Rather than counting filler coats (which will vary greatly in thickness when applied by different folks with different tools and in differing conditions) it is much wiser to fill with thin coats (prevents runs and sags) until the cloth texture totally disappears (no matter how many coats it takes) and then add one more for a bit of a sanding cushion - so that you can eventually sand the surface smooth without cutting the cloth. Then give it a week or so to fully cure before sanding. Otherwise, you're still working with partially cured resin and risking the health consequences (not very smart).

upchurchmr
06-27-2014, 07:31 PM
+1 for Todds answer.

Fillers are fine if you are going to paint.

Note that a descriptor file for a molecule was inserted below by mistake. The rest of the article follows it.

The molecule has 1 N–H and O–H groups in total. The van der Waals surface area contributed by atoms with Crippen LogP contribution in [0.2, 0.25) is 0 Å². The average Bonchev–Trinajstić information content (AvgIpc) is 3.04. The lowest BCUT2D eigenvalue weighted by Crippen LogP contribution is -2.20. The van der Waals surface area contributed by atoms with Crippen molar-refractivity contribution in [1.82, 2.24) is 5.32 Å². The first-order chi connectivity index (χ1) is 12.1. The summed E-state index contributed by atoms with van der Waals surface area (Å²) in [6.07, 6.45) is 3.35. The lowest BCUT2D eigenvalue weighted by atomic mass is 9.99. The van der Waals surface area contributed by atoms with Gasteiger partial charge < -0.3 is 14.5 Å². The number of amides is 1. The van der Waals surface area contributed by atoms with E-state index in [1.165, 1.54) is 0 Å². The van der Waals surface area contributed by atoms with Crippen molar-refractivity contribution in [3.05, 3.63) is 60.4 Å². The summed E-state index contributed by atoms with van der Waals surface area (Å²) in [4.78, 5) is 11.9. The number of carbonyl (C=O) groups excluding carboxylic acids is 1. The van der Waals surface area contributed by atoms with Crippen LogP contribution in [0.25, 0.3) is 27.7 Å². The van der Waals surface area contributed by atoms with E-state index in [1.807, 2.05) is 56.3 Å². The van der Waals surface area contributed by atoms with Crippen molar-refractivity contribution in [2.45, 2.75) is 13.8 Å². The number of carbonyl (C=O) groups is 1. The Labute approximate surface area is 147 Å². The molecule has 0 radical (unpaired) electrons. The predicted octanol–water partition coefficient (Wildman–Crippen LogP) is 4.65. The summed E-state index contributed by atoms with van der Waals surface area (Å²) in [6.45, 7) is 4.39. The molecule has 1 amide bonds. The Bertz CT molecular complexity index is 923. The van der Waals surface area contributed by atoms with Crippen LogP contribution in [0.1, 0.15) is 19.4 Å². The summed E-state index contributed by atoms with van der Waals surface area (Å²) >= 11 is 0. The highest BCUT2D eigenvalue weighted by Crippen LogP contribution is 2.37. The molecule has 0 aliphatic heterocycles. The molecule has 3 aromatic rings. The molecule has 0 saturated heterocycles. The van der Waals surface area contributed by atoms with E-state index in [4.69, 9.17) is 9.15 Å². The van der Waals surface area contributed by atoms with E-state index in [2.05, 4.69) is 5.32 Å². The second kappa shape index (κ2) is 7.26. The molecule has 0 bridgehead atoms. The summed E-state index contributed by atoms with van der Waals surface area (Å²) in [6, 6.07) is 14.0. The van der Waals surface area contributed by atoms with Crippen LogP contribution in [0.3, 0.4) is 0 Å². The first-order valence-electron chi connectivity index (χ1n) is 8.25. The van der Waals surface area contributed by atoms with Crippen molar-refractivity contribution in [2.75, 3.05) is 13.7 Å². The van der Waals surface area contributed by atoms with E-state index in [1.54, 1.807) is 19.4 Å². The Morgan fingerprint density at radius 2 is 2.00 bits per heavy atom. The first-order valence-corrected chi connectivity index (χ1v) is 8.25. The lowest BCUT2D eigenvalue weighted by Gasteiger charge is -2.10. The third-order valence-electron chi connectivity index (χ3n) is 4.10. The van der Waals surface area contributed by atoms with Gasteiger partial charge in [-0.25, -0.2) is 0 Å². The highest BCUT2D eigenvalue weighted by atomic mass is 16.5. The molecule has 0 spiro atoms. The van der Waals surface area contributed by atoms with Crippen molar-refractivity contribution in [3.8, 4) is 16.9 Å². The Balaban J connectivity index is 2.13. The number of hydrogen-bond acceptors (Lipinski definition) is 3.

Use high strength fillers to avoid the abrasion Todd talks about.
Since it will be stronger, it will be tougher to sand out smooth :D
Graphite powder seems to work out well for abrasion, if you will accept an uneven gray or you are going to paint (but the paint will be easier to scratch than the epoxy).

chas
06-27-2014, 10:33 PM
Same old argument ....hard, harder, hardest. Yes, straight epoxy is a harder finish than the using of 407, and the hardest part is the multiple thin applications on vertical surfaces, which incidentally usually need less abrasion resistance imho, and subsequent sanding, a week later? Not gonna happen for me. I overlap 6 oz cloth when I do layups and using 407 to handle the cloth edges with minimal sanding, works better for me. slug handled the description of a scratch resistant finish re. his underwater section description, finishing with a straight epoxy layer. Hi-build primer, epoxy or otherwise, over that.